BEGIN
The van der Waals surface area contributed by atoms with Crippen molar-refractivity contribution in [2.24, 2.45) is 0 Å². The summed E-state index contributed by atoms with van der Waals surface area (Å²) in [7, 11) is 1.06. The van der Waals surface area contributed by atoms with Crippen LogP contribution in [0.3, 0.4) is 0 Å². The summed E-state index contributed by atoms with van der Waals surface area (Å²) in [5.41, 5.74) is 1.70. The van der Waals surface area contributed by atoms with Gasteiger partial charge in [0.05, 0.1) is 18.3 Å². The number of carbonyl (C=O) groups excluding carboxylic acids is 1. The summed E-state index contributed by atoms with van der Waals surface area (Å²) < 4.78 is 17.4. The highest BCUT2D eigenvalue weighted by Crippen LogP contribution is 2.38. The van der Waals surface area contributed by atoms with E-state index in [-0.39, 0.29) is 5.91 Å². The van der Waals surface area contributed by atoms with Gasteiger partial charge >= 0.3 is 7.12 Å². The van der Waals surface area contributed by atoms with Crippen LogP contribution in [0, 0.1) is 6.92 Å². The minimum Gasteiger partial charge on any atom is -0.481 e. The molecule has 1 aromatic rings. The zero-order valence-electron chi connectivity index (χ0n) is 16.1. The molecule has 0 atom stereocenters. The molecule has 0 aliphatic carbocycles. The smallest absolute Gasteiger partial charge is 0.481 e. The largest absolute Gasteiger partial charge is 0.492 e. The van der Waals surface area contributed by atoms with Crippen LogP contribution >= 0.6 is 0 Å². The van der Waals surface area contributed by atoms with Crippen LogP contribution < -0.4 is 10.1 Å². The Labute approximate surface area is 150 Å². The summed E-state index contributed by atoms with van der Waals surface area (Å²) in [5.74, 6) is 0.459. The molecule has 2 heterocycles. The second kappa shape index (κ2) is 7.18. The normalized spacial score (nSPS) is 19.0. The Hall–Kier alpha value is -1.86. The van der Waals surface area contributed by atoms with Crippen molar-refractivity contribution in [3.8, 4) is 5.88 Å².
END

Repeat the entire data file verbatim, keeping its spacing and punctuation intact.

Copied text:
The van der Waals surface area contributed by atoms with Crippen molar-refractivity contribution in [2.24, 2.45) is 0 Å². The summed E-state index contributed by atoms with van der Waals surface area (Å²) in [7, 11) is 1.06. The van der Waals surface area contributed by atoms with Crippen LogP contribution in [0.3, 0.4) is 0 Å². The summed E-state index contributed by atoms with van der Waals surface area (Å²) in [5.41, 5.74) is 1.70. The van der Waals surface area contributed by atoms with Gasteiger partial charge in [0.05, 0.1) is 18.3 Å². The number of carbonyl (C=O) groups excluding carboxylic acids is 1. The summed E-state index contributed by atoms with van der Waals surface area (Å²) < 4.78 is 17.4. The highest BCUT2D eigenvalue weighted by Crippen LogP contribution is 2.38. The van der Waals surface area contributed by atoms with E-state index in [-0.39, 0.29) is 5.91 Å². The van der Waals surface area contributed by atoms with Gasteiger partial charge >= 0.3 is 7.12 Å². The van der Waals surface area contributed by atoms with Crippen LogP contribution in [0, 0.1) is 6.92 Å². The minimum Gasteiger partial charge on any atom is -0.481 e. The molecule has 1 aromatic rings. The zero-order valence-electron chi connectivity index (χ0n) is 16.1. The molecule has 0 atom stereocenters. The molecule has 0 aliphatic carbocycles. The smallest absolute Gasteiger partial charge is 0.481 e. The largest absolute Gasteiger partial charge is 0.492 e. The van der Waals surface area contributed by atoms with Crippen LogP contribution >= 0.6 is 0 Å². The van der Waals surface area contributed by atoms with Crippen LogP contribution < -0.4 is 10.1 Å². The Labute approximate surface area is 150 Å². The summed E-state index contributed by atoms with van der Waals surface area (Å²) in [5.74, 6) is 0.459. The molecule has 2 heterocycles. The second kappa shape index (κ2) is 7.18. The normalized spacial score (nSPS) is 19.0. The Hall–Kier alpha value is -1.86. The van der Waals surface area contributed by atoms with Crippen molar-refractivity contribution in [3.8, 4) is 5.88 Å².